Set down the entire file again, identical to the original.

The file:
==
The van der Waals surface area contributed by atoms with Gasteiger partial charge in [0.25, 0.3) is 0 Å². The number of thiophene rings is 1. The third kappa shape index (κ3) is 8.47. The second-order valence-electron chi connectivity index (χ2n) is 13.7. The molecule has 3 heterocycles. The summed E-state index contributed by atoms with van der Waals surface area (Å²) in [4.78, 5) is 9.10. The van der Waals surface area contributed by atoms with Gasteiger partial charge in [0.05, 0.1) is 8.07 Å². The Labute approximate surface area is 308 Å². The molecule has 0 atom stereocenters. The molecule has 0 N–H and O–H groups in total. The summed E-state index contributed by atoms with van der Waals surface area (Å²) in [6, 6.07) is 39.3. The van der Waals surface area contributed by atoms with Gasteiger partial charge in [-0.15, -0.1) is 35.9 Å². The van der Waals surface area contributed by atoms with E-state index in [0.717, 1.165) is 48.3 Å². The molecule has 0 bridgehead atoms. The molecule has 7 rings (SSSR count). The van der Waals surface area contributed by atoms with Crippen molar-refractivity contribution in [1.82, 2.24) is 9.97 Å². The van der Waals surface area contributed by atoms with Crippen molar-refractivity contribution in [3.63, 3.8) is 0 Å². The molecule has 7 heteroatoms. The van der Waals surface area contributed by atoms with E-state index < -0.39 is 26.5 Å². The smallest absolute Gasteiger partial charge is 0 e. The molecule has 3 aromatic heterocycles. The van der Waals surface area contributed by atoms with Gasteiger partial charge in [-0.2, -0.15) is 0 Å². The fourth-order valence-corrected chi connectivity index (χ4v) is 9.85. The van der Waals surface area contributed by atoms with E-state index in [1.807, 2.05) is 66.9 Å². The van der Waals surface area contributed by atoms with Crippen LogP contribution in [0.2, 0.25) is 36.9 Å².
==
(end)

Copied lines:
The van der Waals surface area contributed by atoms with Gasteiger partial charge in [0.25, 0.3) is 0 Å². The number of thiophene rings is 1. The third kappa shape index (κ3) is 8.47. The second-order valence-electron chi connectivity index (χ2n) is 13.7. The molecule has 3 heterocycles. The summed E-state index contributed by atoms with van der Waals surface area (Å²) in [4.78, 5) is 9.10. The van der Waals surface area contributed by atoms with Gasteiger partial charge in [0.05, 0.1) is 8.07 Å². The Labute approximate surface area is 308 Å². The molecule has 0 atom stereocenters. The molecule has 0 N–H and O–H groups in total. The summed E-state index contributed by atoms with van der Waals surface area (Å²) in [6, 6.07) is 39.3. The van der Waals surface area contributed by atoms with Gasteiger partial charge in [-0.15, -0.1) is 35.9 Å². The van der Waals surface area contributed by atoms with E-state index in [0.717, 1.165) is 48.3 Å². The molecule has 0 bridgehead atoms. The molecule has 7 rings (SSSR count). The van der Waals surface area contributed by atoms with Crippen molar-refractivity contribution in [1.82, 2.24) is 9.97 Å². The van der Waals surface area contributed by atoms with Crippen molar-refractivity contribution in [3.63, 3.8) is 0 Å². The molecule has 7 heteroatoms. The van der Waals surface area contributed by atoms with E-state index < -0.39 is 26.5 Å². The smallest absolute Gasteiger partial charge is 0 e. The molecule has 3 aromatic heterocycles. The van der Waals surface area contributed by atoms with Gasteiger partial charge in [-0.2, -0.15) is 0 Å². The fourth-order valence-corrected chi connectivity index (χ4v) is 9.85. The van der Waals surface area contributed by atoms with E-state index in [1.807, 2.05) is 66.9 Å². The van der Waals surface area contributed by atoms with Crippen LogP contribution in [0.2, 0.25) is 36.9 Å².